ISIS terrorists bulldozed the ancient biblical city of Nimrud south of Mosul this week. (BBC)
The city of Nimrud is a 3,000 year-old Assyrian city near Mosul.
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Iraqi government officials said IS used heavy machinery to destroy the ancient site.
Islamic State of Iraq and the Levant (ISIL) fighters have used a bulldozer to start destroying a 3,000-year-old Assyrian city near Mosul in Iraq, archaeologists and other sources have told Al Jazeera.
The demolition at Nimrud on Thursday comes less than a week after video was released showing ISIL fighters destroying ancient artefacts in a Mosul museum.
“They came at midday with a bulldozer and started destroying the palace,” said an Iraqi official in touch with antiquities staff in Mosul.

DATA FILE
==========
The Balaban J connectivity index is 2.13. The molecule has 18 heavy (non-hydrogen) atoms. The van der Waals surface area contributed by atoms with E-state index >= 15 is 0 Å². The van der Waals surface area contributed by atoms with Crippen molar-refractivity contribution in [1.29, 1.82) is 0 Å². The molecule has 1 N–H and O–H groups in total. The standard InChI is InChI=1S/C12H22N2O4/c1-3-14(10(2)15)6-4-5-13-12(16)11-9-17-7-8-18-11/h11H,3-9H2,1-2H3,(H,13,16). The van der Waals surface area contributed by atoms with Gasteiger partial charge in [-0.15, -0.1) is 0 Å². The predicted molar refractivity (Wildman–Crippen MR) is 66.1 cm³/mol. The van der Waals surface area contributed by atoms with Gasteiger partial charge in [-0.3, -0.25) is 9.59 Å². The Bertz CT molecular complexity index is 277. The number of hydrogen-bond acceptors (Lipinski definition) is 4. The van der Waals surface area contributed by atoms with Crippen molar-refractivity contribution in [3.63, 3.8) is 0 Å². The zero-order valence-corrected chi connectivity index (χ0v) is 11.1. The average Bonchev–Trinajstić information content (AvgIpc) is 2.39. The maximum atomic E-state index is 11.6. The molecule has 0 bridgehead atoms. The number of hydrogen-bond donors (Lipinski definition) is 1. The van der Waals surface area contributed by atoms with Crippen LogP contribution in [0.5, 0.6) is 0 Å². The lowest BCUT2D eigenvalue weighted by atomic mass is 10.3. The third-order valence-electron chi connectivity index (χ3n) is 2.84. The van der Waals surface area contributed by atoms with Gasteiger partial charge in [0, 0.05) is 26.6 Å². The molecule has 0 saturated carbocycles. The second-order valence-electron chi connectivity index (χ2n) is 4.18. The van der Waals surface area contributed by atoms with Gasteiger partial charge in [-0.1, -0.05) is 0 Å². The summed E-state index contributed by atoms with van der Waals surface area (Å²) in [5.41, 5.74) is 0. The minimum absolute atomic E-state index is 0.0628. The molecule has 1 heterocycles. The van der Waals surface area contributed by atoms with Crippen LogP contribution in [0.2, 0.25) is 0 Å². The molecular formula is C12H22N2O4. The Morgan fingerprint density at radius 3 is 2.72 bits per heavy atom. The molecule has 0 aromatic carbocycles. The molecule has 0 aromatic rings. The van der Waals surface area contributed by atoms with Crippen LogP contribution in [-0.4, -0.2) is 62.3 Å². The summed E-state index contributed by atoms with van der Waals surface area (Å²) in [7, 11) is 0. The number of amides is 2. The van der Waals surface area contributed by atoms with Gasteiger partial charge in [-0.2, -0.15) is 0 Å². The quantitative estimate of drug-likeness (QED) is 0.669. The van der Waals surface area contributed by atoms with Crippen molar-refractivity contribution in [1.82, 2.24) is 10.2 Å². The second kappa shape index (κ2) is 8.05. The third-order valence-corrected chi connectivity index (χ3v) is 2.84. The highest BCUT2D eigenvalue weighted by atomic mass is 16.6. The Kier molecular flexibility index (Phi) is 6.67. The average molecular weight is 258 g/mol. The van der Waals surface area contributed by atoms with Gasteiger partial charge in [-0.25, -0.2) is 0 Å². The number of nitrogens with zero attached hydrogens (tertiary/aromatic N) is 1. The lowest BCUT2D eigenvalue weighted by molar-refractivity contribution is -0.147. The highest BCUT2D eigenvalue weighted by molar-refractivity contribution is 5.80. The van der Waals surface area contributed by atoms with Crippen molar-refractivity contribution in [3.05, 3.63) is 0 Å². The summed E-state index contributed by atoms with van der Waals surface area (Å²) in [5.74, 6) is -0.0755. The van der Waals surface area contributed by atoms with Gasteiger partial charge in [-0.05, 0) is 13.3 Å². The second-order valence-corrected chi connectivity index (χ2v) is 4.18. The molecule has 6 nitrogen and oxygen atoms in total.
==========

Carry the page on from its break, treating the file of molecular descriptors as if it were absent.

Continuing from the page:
She said the winged-bull statues known as lamassu at the gates of the palace of Ashurnasirpal II had been smashed. It was not clear what else had been destroyed on the site, about 20km southeast of Mosul.
In last week’s ISIL video , fighters were shown using power drills and sledgehammers to try to destroy similar statues at the ancient site of Nineveh, within Mosul.
The mutli-tonne figures were placed at the palaces’ gates as protective spirits.
One source told Al Jazeera the fighters warned Mosul residents last week that they would move on to Nimrud next. Hatra, a World Heritage Site, is also believed to be in danger.
ISIS released video last week of the destruction of the Ninewa Museum in Iraq.
The collection in the Ninawa museum dates back to the Assyrian empire.
The winged bulls featured on the Iraqi currency were destroyed.
The winged bulls featured on Iraq currency since the 1950’s are gone forever. pic.twitter.com/IOhn8loOdy
— Ihsan (@Thawra_city) February 26, 2015